"To promote state compliance with Olmstead, Congress should create incentives for states to expand their community service systems. The American Rescue Plan provided a one-year incentive to states to expand home and community-based services by providing an increase in federal Medicaid fund matching for those services. The Build Back Better Act would also make a similar incentive permanent, provided that states meet certain conditions. I hope this will be enacted into law soon.
"It is also important to recognize that the segregation of people with disabilities is not just limited to where they live or receive treatment, but that it can also manifest in where they work.
"Another one of the core purposes of the ADA is to ensure that people with disabilities can achieve economic self-sufficiency and independence. Yet the majority of people with disabilities are not part of the labor force, and a significant number of those who are employed work in sheltered workshops where they are relegated to performing menial tasks below their capability, sometimes for subminimum wages, and segregated from the wider community.
"To fully realize the ADA’s integration mandate, we must also ensure that states’ employment service systems comply with Olmstead. Rather than provide services in segregated settings cut off from the rest of the community, state employment services should transition to providing supported employment in the community to ensure that people with disabilities can develop the skills necessary to achieve competitive, integrated employment and economic self-sufficiency.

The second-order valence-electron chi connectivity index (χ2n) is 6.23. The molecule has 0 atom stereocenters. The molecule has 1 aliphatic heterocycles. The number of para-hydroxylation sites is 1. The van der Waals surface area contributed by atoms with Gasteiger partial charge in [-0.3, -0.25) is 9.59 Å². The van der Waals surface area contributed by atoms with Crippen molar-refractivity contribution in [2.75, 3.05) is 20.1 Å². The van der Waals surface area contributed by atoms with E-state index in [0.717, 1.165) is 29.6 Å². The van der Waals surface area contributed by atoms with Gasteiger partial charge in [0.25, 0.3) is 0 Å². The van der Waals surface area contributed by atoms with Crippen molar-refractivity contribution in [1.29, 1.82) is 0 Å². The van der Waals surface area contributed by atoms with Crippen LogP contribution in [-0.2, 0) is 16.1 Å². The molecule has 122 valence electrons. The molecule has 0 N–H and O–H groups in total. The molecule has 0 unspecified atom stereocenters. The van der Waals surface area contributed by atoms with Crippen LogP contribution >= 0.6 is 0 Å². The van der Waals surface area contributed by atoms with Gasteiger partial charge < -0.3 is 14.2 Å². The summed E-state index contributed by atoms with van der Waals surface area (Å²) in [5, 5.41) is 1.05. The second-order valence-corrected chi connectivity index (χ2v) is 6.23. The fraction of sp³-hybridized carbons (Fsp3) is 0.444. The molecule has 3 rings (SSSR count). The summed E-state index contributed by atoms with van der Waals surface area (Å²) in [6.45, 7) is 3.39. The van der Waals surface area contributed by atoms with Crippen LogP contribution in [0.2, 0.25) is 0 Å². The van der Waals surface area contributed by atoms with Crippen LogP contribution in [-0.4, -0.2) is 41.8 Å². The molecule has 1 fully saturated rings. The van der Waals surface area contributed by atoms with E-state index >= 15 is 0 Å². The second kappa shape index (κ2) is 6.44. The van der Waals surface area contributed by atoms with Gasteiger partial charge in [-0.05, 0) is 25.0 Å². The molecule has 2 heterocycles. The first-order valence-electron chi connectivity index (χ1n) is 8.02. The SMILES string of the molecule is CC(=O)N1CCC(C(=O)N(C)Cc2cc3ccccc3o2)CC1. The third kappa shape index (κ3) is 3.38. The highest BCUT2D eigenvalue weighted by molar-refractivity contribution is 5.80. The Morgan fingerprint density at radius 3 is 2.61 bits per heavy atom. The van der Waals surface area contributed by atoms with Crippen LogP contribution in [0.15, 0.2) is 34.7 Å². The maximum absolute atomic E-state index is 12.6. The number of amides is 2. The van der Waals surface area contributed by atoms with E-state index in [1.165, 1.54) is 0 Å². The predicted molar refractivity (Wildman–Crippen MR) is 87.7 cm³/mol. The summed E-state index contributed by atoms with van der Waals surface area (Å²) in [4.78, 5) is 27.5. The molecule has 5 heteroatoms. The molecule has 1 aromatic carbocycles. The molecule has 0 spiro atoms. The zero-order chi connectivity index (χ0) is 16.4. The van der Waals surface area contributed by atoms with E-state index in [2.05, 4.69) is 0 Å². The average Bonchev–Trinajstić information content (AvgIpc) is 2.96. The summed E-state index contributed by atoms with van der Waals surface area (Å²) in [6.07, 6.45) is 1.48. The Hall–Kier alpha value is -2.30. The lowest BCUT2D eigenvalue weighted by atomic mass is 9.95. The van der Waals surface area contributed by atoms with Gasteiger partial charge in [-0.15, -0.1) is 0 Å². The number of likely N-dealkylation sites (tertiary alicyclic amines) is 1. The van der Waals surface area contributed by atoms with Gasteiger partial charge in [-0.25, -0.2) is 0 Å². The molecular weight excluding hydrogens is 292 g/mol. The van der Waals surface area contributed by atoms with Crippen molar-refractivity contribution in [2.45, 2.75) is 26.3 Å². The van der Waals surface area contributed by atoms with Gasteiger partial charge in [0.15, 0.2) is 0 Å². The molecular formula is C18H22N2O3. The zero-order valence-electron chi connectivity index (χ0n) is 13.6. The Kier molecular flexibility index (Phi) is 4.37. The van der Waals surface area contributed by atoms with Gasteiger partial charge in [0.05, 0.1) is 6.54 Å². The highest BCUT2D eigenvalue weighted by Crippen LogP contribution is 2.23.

"Last but certainly not least, ensuring that people with disabilities are integrated into the community requires that they are fully able to participate in the electoral process. Indeed, as I have stated before, the right to vote is instrumental in securing and defending all other rights. Yet, over thirty years after the ADA’s passage, people with disabilities still face too many longstanding obstacles to exercising their right to vote.
"Many of the changes to our voting laws in the wake of the COVID-19 pandemic made the 2020 election more accessible to people with disabilities than past elections. While that perhaps unexpected progress is welcome, it only highlights the continuing and persistent barriers that people with disabilities face when voting.
"Moreover, as this Subcommittee learned during its oversight hearings on the Voting Rights Act this past summer, the current attack on voting rights includes a roll-back of those positive voting law changes and would institute additional barriers to voting that disproportionately impact voters with disabilities, and especially voters of color with disabilities.
"Congress took an important step when it passed the ADA in 1990, but as a nation, we still have a long road ahead to achieving the goal of full community integration. We must continue to ensure robust enforcement of the ADA and compliance with the Olmstead decision across the board."I thank Chairman Cohen for holding this hearing and I look forward to hearing from our witnesses. I yield back the balance of my time."